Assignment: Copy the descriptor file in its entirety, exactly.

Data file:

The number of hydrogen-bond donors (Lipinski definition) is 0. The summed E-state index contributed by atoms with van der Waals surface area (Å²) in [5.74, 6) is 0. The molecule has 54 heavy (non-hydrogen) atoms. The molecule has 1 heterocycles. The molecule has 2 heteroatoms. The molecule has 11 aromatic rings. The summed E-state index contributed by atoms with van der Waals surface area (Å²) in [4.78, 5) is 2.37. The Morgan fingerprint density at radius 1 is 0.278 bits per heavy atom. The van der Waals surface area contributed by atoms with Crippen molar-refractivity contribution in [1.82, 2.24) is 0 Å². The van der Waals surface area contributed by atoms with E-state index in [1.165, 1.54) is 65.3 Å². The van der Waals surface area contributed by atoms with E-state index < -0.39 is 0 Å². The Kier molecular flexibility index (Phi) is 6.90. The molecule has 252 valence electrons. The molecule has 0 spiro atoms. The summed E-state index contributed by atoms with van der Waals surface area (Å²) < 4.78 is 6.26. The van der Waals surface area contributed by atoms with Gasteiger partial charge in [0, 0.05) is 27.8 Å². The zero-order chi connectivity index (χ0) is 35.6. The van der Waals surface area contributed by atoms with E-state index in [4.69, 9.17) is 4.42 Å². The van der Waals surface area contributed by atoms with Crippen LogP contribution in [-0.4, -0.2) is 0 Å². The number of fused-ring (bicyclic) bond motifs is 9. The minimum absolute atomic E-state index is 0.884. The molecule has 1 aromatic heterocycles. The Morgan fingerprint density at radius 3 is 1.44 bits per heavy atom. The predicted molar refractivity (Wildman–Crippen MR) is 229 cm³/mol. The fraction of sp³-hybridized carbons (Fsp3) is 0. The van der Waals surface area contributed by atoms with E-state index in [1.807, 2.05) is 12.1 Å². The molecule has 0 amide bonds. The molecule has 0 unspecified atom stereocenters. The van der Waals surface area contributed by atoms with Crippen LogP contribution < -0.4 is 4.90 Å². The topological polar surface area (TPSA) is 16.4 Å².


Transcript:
The number of hydrogen-bond donors (Lipinski definition) is 0. The summed E-state index contributed by atoms with van der Waals surface area (Å²) in [5.74, 6) is 0. The molecule has 54 heavy (non-hydrogen) atoms. The molecule has 1 heterocycles. The molecule has 2 heteroatoms. The molecule has 11 aromatic rings. The summed E-state index contributed by atoms with van der Waals surface area (Å²) in [4.78, 5) is 2.37. The Morgan fingerprint density at radius 1 is 0.278 bits per heavy atom. The van der Waals surface area contributed by atoms with Crippen molar-refractivity contribution in [1.82, 2.24) is 0 Å². The van der Waals surface area contributed by atoms with E-state index in [1.165, 1.54) is 65.3 Å². The van der Waals surface area contributed by atoms with E-state index < -0.39 is 0 Å². The Kier molecular flexibility index (Phi) is 6.90. The molecule has 252 valence electrons. The molecule has 0 spiro atoms. The summed E-state index contributed by atoms with van der Waals surface area (Å²) < 4.78 is 6.26. The van der Waals surface area contributed by atoms with Gasteiger partial charge in [0, 0.05) is 27.8 Å². The zero-order chi connectivity index (χ0) is 35.6. The van der Waals surface area contributed by atoms with E-state index in [4.69, 9.17) is 4.42 Å². The van der Waals surface area contributed by atoms with Crippen LogP contribution in [-0.4, -0.2) is 0 Å². The number of fused-ring (bicyclic) bond motifs is 9. The minimum absolute atomic E-state index is 0.884. The molecule has 1 aromatic heterocycles. The Morgan fingerprint density at radius 3 is 1.44 bits per heavy atom. The predicted molar refractivity (Wildman–Crippen MR) is 229 cm³/mol. The fraction of sp³-hybridized carbons (Fsp3) is 0. The van der Waals surface area contributed by atoms with E-state index in [1.807, 2.05) is 12.1 Å². The molecule has 0 amide bonds. The molecule has 0 unspecified atom stereocenters. The van der Waals surface area contributed by atoms with Crippen LogP contribution < -0.4 is 4.90 Å². The topological polar surface area (TPSA) is 16.4 Å².